Break In Case of Emergency is funny. You’ll read it and laugh at the satire of office life. You’ll laugh a little at the portrayal of income inequality in 30 something friend groups (that sudden realization that your friends make way more (or less) money than you do; or that your friend inherited a heap of money and so never has to think about whether to replace their air conditioner). You’ll chuckle at the representation of hipster politics: the effort to be *seen doing good. It’s the story of Jen – 30 something artist, who starts the novel unemployed and begins working at a (parody of) nonprofit dedicated to enhancing the lives of (all) women. The novel offers sharp observations on white, middle class feminism, on the changing dimensions of female friendship and a whole heap of a lot about fertility. Jen wants a baby. A lot. And she’s infertile. (and some stuff about New York, but who cares).
I guess if you’re an any-age someone you could stand to read this novel for how it demonstrates the extent to which (young-ish) women are bombarded All. The. Time. by messages about their (in)fertile bodies, the judgements heaped upon these bodies for reproducing (or not), the myriad of outrageous and hurtful things that get said out of assumptions about why you have (or more obviously haven’t) had a baby. The assurance that it’s okay: eventually you will (except maybe you won’t; or maybe – GET THIS- you don’t. want. to.). Or it’s okay because having a baby is the most meaningful thing you could ever do with your life. Or that if you aren’t pregnant and you want to be it’s because of something you did, or should be doing, or haven’t yet done. Probably something involving a homeopathic recipe, or sleeping in this position, or not this position, or stuffing garlic in your vagina… It’s probably especially worth reading if you know someone (and again, those statistics are useful because you most definitely do know someone) experiencing childless-life-not-on-purpose and the novel helpfully illuminates some of the more and less helpful things you can say and do around other people. Pro tip: Avoid unsolicited comments on their fertility. Or their bodies. Or their way of having feelings.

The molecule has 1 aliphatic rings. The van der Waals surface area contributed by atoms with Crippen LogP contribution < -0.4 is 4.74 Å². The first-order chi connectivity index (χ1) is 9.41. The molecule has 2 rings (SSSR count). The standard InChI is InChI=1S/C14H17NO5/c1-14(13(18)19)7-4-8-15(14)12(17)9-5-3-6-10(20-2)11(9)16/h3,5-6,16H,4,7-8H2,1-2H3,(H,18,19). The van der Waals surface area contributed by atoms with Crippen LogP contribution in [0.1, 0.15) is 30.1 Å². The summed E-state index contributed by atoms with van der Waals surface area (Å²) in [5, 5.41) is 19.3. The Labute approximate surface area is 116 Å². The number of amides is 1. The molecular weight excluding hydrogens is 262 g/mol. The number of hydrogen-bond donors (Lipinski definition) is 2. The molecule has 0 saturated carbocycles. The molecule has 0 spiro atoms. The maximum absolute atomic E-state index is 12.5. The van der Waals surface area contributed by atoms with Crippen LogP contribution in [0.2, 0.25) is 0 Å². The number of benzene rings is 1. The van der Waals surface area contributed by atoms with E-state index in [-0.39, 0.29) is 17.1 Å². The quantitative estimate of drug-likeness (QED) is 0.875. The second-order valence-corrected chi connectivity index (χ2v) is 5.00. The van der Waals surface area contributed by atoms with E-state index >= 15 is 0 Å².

Clearly I’ve been having some shit around being 32 and childless. And this book was both too close to home and too far off the mark. My particular experience is an odd one (no really, statistically I’m unusual – 1 in 250 000!) in that I had a molar pregnancy (go ahead: google it). So, I get it, my fertitlity story isn’t being told here, and it doesn’t need to be for me to get something out of the book (whaaat?! novels aren’t only ever important if they speak to your direct experience?!). But the novel was too close in the representation of the frustration, sadness, impatience, longing and overwhelming jealousy that is the body-that-wants-a-baby-but-can’t-for-whatever-reason-have-one. And then too far off the mark because the ending ruined the whole book and if I were you I’d read up until the last five chapters and then just stop. You know enough about Jen’s artistic and matrimonial and friendship journies to see a resolution. And you can just forget that Winters’ ruined everything in the maternal conclusion. That said – no one talks about infertility because we don’t know what to say, or are ashamed, or are whateverwhatever, so it was refreshing to read a book that not only spoke the unspoken, but revealed the webs of connection among the community of people for whom children will always be a complicated question.
BACK TO THE BOOK, ALREADY.
Okay, okay. Some minor complaints about an overall entertaining reading. Winters employs euphamisims for most things about sex and fertility. I think it’s an attempt to be cute and Upper Case occasional. unusual. punctuation. charming, a la a certain blogger we know, but it comes off as affected and out of step with the rest of the unflinching representations of friendship, class and labour. Characters that aren’t Jen (aka her friends, her spouse and her coworkers) are one-dimensional (though they are funny and internally consistent with their one-dimension).
Some points of praise because I do think this is worth reading (and on a beach or park bench would be ok) (and if I were a betting blogger I’d say this one will be a popular success): did I mention it’s funny? And does a great job of digging around the distance between portrayals of generosity and care, and the actual experience of receving either?
Sooooo… I didn’t talk about the ending because I don’t want to spoil. But I do want to talk about the ending. So if/when you read this one, comment below and we can have a chat.
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